What role does the Dracthyr Evoker fill?
After three expansions, World of Warcraft is finally getting a new class again, the Dracthyr Evoker — but what niche does that class fill, if any, that wasn’t already covered by the existing 12 classes? Is the Evoker going to bring anything new to the table with its two roles of healing and ranged DPS, its new mechanics, or the simple fact that it’s a mail-wearing class?
Let’s explore what this new class is able to bring to the game, based on the small bits of information we already have — combined with healthy dashes of speculation.
The healing spec, Preservation, presents new takes on existing niches
Currently, WoW has six healing specs. A valid question that might have crossed the minds of several players is: did it need another one? What will Preservation Evokers bring to the table that the existing healers didn’t already cover? To find the answer, let’s recap what we already know about the spec.
Based on the presentation video for the Evokers and on a few developer interviews, it sounds like Preservation Evokers will specialize in two things: AOE healing for targets that are clumped together (based on the natural healing abilities of the Green Dragonflight), and preparation for incoming damage (based on the time-bending powers of the Bronze Dragonflight).
The former could definitely fill a unique niche. While there are existing healers with fantastic AOE healing capabilities, such as Restoration Shaman, it sounds like the Preservation Evoker take on this role will be more burst-based, allowing you to generate massive healing that hits a smaller area. If that’s the case, Preservation Evokers will be healers that focus on paying close attention to the battlefield, always aiming their abilities where party and raid members are clumped together, to get the most out of it — in contrast to the more “fire into an area and forget” style of area-healing abilities like Healing Rain for Shaman or Efflorescence for Druids.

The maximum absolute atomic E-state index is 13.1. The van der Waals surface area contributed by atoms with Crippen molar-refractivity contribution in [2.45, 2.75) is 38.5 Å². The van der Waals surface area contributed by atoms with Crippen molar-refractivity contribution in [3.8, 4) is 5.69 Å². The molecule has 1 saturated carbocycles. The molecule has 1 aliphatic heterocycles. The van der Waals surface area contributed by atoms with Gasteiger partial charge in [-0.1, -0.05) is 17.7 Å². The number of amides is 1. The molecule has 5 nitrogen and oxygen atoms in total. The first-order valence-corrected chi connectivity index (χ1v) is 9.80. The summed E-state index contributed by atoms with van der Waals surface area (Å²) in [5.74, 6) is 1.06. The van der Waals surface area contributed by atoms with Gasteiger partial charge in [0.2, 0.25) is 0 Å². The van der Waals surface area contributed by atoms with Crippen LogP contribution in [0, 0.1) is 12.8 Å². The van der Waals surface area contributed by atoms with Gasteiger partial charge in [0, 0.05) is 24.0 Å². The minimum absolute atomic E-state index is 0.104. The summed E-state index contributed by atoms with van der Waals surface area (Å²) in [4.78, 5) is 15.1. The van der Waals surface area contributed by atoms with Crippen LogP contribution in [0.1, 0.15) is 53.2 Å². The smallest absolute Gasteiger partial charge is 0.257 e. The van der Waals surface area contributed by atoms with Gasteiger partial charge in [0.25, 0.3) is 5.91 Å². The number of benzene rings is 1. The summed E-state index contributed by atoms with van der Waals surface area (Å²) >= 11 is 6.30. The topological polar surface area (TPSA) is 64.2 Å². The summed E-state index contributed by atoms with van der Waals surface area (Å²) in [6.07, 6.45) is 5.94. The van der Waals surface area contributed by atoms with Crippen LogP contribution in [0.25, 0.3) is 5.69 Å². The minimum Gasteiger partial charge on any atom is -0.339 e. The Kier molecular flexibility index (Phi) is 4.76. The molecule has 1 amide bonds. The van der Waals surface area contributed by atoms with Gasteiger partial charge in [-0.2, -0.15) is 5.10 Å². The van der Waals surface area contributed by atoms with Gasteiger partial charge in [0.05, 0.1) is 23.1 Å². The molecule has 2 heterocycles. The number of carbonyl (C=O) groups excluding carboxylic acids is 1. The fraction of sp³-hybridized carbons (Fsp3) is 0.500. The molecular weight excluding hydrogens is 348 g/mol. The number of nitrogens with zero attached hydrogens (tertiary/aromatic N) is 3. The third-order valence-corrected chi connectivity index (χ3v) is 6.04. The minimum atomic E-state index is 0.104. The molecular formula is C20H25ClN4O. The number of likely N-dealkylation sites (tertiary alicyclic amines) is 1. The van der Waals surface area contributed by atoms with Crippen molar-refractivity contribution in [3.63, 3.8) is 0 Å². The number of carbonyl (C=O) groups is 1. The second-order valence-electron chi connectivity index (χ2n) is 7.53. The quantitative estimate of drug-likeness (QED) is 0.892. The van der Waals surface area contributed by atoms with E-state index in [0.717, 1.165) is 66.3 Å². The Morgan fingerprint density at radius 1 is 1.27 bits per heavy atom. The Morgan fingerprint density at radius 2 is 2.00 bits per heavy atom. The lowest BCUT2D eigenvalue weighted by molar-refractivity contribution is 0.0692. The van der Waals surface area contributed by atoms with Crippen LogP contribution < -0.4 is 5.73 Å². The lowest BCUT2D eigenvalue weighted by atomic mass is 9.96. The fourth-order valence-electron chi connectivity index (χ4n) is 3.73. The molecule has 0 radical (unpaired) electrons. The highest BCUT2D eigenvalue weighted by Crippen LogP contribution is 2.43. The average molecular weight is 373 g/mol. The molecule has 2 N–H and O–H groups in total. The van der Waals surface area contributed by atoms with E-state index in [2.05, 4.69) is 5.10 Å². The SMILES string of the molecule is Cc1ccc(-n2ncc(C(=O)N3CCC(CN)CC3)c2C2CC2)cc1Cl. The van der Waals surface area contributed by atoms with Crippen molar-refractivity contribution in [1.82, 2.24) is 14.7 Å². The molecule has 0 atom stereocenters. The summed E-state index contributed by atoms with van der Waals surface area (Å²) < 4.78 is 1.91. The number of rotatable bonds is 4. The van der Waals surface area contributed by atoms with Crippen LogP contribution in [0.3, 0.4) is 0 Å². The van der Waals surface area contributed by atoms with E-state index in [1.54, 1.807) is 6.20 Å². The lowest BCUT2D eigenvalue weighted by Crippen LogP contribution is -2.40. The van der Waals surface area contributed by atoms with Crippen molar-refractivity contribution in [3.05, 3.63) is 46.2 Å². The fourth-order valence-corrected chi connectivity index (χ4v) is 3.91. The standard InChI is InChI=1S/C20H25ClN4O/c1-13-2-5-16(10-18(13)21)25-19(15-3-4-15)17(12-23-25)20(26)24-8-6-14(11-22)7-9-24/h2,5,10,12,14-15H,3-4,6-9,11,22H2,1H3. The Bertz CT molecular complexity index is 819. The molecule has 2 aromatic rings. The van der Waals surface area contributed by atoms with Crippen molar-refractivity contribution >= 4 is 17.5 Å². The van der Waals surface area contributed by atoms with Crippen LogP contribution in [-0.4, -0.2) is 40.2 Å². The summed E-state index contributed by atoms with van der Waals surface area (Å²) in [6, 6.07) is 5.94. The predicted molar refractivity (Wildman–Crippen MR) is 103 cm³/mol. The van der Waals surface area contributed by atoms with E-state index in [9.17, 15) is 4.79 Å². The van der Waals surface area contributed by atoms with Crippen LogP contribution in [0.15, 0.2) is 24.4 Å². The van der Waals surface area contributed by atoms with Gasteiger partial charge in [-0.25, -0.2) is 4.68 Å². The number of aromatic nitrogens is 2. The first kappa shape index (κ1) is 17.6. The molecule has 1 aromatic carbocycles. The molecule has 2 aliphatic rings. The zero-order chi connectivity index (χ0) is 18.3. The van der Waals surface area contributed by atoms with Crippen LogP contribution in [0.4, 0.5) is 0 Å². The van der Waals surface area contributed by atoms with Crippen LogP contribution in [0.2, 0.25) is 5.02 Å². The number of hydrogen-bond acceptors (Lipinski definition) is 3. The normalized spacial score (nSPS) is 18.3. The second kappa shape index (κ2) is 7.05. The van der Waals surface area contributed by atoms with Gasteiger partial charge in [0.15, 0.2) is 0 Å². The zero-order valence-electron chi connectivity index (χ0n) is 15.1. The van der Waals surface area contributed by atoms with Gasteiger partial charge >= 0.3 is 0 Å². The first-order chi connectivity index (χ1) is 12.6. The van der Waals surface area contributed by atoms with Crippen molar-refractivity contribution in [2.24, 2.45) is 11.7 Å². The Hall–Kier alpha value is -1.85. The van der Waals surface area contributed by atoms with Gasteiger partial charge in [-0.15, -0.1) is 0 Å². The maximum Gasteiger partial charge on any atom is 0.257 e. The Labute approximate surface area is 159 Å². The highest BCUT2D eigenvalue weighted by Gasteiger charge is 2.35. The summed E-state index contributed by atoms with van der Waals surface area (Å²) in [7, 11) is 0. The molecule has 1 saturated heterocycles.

The latter role, that of protection against incoming damage, is certainly covered by shields and the like — Discipline Priests have certainly excelled in this throughout the history of the game. But Discipline is definitely the most niche healing spec in the game already, functioning quite unlike the others. There might be some appeal to playing another healer that also specializes in preparing the party or raid for damage, but who doesn’t subscribe to the “two-step” gameplay approach of Discipline Priests, who — outside of casting shields — need to add Atonement to their allies and then deal damage — a play style that doesn’t appeal to everyone.
The damage spec, Devastation, operates from medium range
Devastation Evokers will be the first new ranged spec the game has ever gotten since its release in 2004. That, in itself, might be reason enough for the introduction of this spec: players got to learn to play and love Death Knights, Monks, and Demon Hunters throughout the years, and their introductions have definitely been welcomed by many. There’s considerable alluring power in the idea of trying out an existing role with a brand-new class fantasy and fresh gameplay mechanics. Ranged DPS was the only role that had never gotten to enjoy that so far.
But this spec is being described as operating from “medium range” — which might make it distinct to everything else we currently have. Perhaps it’ll have shorter range on all of its abilities — but that, by itself, doesn’t sound like “fun.” It sounds like an arbitrary restriction. So I have to imagine that the designers will give Devastation something to actually benefit from being closer to their foes than other ranged specs, turning that limitation into a boon.